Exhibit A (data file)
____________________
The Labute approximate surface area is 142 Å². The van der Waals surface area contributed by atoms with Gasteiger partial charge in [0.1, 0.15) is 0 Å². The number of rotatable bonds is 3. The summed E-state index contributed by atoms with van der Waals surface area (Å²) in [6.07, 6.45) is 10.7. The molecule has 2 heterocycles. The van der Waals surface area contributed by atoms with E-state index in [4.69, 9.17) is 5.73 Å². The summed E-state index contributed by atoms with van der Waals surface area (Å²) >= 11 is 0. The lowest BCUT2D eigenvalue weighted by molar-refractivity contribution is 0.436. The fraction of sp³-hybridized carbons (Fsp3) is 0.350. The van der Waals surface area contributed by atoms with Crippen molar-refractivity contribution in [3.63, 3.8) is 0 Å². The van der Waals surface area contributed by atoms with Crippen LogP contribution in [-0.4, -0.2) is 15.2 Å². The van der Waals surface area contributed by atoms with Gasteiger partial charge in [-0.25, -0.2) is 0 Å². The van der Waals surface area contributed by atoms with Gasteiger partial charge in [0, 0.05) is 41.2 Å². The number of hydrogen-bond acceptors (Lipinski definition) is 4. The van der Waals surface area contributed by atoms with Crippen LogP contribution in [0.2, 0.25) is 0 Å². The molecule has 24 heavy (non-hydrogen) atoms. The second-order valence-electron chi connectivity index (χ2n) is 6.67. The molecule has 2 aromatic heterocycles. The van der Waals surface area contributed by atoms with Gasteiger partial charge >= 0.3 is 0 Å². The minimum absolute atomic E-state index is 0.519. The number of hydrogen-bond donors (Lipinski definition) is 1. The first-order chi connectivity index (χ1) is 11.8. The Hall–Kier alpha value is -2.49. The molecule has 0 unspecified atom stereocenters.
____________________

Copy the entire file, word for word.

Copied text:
The Labute approximate surface area is 142 Å². The van der Waals surface area contributed by atoms with Gasteiger partial charge in [0.1, 0.15) is 0 Å². The number of rotatable bonds is 3. The summed E-state index contributed by atoms with van der Waals surface area (Å²) in [6.07, 6.45) is 10.7. The molecule has 2 heterocycles. The van der Waals surface area contributed by atoms with E-state index in [4.69, 9.17) is 5.73 Å². The summed E-state index contributed by atoms with van der Waals surface area (Å²) >= 11 is 0. The lowest BCUT2D eigenvalue weighted by molar-refractivity contribution is 0.436. The fraction of sp³-hybridized carbons (Fsp3) is 0.350. The van der Waals surface area contributed by atoms with Crippen molar-refractivity contribution in [3.63, 3.8) is 0 Å². The van der Waals surface area contributed by atoms with Crippen LogP contribution in [-0.4, -0.2) is 15.2 Å². The van der Waals surface area contributed by atoms with Gasteiger partial charge in [-0.25, -0.2) is 0 Å². The van der Waals surface area contributed by atoms with Gasteiger partial charge in [0, 0.05) is 41.2 Å². The number of hydrogen-bond acceptors (Lipinski definition) is 4. The van der Waals surface area contributed by atoms with Crippen LogP contribution in [0.2, 0.25) is 0 Å². The molecule has 24 heavy (non-hydrogen) atoms. The second-order valence-electron chi connectivity index (χ2n) is 6.67. The molecule has 2 aromatic heterocycles. The van der Waals surface area contributed by atoms with Gasteiger partial charge >= 0.3 is 0 Å². The minimum absolute atomic E-state index is 0.519. The number of hydrogen-bond donors (Lipinski definition) is 1. The first-order chi connectivity index (χ1) is 11.8. The Hall–Kier alpha value is -2.49. The molecule has 0 unspecified atom stereocenters.